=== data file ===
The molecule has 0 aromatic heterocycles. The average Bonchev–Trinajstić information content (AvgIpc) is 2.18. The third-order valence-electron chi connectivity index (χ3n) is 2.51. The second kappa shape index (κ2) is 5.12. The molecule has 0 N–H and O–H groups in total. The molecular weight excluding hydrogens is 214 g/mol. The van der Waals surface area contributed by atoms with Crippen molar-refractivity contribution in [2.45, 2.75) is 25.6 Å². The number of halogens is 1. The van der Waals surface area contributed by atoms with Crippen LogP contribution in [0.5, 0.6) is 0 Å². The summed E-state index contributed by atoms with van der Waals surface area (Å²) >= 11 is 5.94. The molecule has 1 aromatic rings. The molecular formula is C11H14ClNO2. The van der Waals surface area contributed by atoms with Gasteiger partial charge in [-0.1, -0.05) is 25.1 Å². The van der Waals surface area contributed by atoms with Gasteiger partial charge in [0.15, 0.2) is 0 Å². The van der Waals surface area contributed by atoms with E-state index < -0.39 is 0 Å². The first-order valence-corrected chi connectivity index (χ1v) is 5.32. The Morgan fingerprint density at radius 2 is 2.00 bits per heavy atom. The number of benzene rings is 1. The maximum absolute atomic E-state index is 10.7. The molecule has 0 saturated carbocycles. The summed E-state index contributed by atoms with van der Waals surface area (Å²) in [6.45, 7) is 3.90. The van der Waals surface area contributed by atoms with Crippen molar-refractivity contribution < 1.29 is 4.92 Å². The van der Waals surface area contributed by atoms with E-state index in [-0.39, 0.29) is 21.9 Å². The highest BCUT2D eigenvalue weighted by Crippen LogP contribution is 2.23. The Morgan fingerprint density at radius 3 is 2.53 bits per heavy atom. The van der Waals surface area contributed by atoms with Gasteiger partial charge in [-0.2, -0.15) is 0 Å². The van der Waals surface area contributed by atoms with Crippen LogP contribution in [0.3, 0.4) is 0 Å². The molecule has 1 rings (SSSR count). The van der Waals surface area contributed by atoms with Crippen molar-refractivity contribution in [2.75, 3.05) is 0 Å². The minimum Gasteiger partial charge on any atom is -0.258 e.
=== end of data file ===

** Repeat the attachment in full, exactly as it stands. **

The molecule has 0 aromatic heterocycles. The average Bonchev–Trinajstić information content (AvgIpc) is 2.18. The third-order valence-electron chi connectivity index (χ3n) is 2.51. The second kappa shape index (κ2) is 5.12. The molecule has 0 N–H and O–H groups in total. The molecular weight excluding hydrogens is 214 g/mol. The van der Waals surface area contributed by atoms with Crippen molar-refractivity contribution in [2.45, 2.75) is 25.6 Å². The number of halogens is 1. The van der Waals surface area contributed by atoms with Crippen LogP contribution in [0.5, 0.6) is 0 Å². The summed E-state index contributed by atoms with van der Waals surface area (Å²) >= 11 is 5.94. The molecule has 1 aromatic rings. The molecular formula is C11H14ClNO2. The van der Waals surface area contributed by atoms with Gasteiger partial charge in [-0.1, -0.05) is 25.1 Å². The van der Waals surface area contributed by atoms with Gasteiger partial charge in [0.15, 0.2) is 0 Å². The van der Waals surface area contributed by atoms with E-state index < -0.39 is 0 Å². The first-order valence-corrected chi connectivity index (χ1v) is 5.32. The Morgan fingerprint density at radius 2 is 2.00 bits per heavy atom. The number of benzene rings is 1. The maximum absolute atomic E-state index is 10.7. The molecule has 0 saturated carbocycles. The summed E-state index contributed by atoms with van der Waals surface area (Å²) in [6.45, 7) is 3.90. The van der Waals surface area contributed by atoms with Crippen molar-refractivity contribution < 1.29 is 4.92 Å². The van der Waals surface area contributed by atoms with E-state index in [-0.39, 0.29) is 21.9 Å². The highest BCUT2D eigenvalue weighted by Crippen LogP contribution is 2.23. The Morgan fingerprint density at radius 3 is 2.53 bits per heavy atom. The van der Waals surface area contributed by atoms with Gasteiger partial charge in [-0.2, -0.15) is 0 Å². The van der Waals surface area contributed by atoms with Crippen LogP contribution in [0.3, 0.4) is 0 Å². The molecule has 1 rings (SSSR count). The van der Waals surface area contributed by atoms with Crippen molar-refractivity contribution in [2.75, 3.05) is 0 Å². The minimum Gasteiger partial charge on any atom is -0.258 e.